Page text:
Sustainability with the Ahlström Collective Impact and UNICEF Finland

In Ahlström-Munksjö's podcast Maria Ahlström-Bondestam of the Eva Ahlström Foundation and Nina Vähäpassi from UNICEF Finland discuss the Ahlström Collective Impact (ACI) – a new initiative committed to creating change by investing in a better future for children. The podcast is the first of 5 series on sustainability by Ahlstrom-Munksjö.

Listen here

ACI Education


The numbers are unprecedented, the implications enormous. Never have so many children – more than 1 billion - been out of school at the same time, disrupting learning and upending lives, especially the most vulnerable and marginalised. To keep the world’s children learning, countries have been implementing remote education programmes. Yet many of the world’s children – particularly those in poorer households – do not have internet access, personal computers, TVs or even radio at home, amplifying the effects of existing learning inequalities.

UNICEF is working with partners to keep schools safe and students learning, in classrooms or at home, online and offline – wherever they are.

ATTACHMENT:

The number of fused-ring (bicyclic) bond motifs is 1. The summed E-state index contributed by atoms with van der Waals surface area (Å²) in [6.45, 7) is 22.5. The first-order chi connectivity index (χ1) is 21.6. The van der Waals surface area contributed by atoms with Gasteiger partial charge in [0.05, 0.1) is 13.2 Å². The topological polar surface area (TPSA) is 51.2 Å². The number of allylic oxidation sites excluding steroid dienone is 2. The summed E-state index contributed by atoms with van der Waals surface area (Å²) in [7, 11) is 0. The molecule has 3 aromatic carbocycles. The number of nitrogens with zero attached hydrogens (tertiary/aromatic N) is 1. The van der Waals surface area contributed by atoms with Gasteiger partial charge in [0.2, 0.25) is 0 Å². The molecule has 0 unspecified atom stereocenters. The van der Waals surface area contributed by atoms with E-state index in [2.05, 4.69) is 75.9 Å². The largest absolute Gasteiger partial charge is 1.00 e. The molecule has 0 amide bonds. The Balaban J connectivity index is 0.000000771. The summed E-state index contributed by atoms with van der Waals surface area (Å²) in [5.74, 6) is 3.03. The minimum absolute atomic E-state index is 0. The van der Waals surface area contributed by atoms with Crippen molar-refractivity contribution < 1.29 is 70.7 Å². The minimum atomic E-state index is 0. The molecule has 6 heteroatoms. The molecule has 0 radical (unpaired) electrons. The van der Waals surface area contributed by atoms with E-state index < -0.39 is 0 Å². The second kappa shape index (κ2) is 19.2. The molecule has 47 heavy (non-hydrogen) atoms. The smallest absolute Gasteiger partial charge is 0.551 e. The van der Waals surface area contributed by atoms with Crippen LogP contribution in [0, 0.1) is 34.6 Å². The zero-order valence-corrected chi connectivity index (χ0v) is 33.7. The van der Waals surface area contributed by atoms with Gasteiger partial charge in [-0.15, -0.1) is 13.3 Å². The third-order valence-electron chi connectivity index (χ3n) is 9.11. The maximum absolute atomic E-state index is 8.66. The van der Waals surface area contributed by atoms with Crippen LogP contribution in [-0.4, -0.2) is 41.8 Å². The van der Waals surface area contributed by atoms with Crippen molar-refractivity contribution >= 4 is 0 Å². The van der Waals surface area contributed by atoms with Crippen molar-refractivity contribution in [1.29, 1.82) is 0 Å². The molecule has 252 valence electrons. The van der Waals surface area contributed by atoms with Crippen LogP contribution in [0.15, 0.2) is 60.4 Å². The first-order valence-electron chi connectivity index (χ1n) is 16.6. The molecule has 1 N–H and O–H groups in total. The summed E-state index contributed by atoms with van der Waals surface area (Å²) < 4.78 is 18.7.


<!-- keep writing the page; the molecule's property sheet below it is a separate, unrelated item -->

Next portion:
Even before COVID-19, millions of children in Syria were out of school or at risk of dropping out as the country entered its tenth year of conflict. The suspension of classes in spring as a precautionary measure, created further uncertainty for millions more children.

“I was shocked when I heard that [school] would be suspended. I thought I would lose out on learning again,” says 12-year-old Maram from her home in Ar-Raqqa.

Maram is using the Self-Learning Programme books she received to help keep her education on track. The UNICEF-supported Self Learning Program is designed to help children who dropped out of school or are in risk of dropping out.

“My mother offered to teach me at home using the self-learning books. Together we put a weekly study programme for all core subjects, such as Arabic, English, math and science and we have followed it since I stopped going to school
”, Maram tells.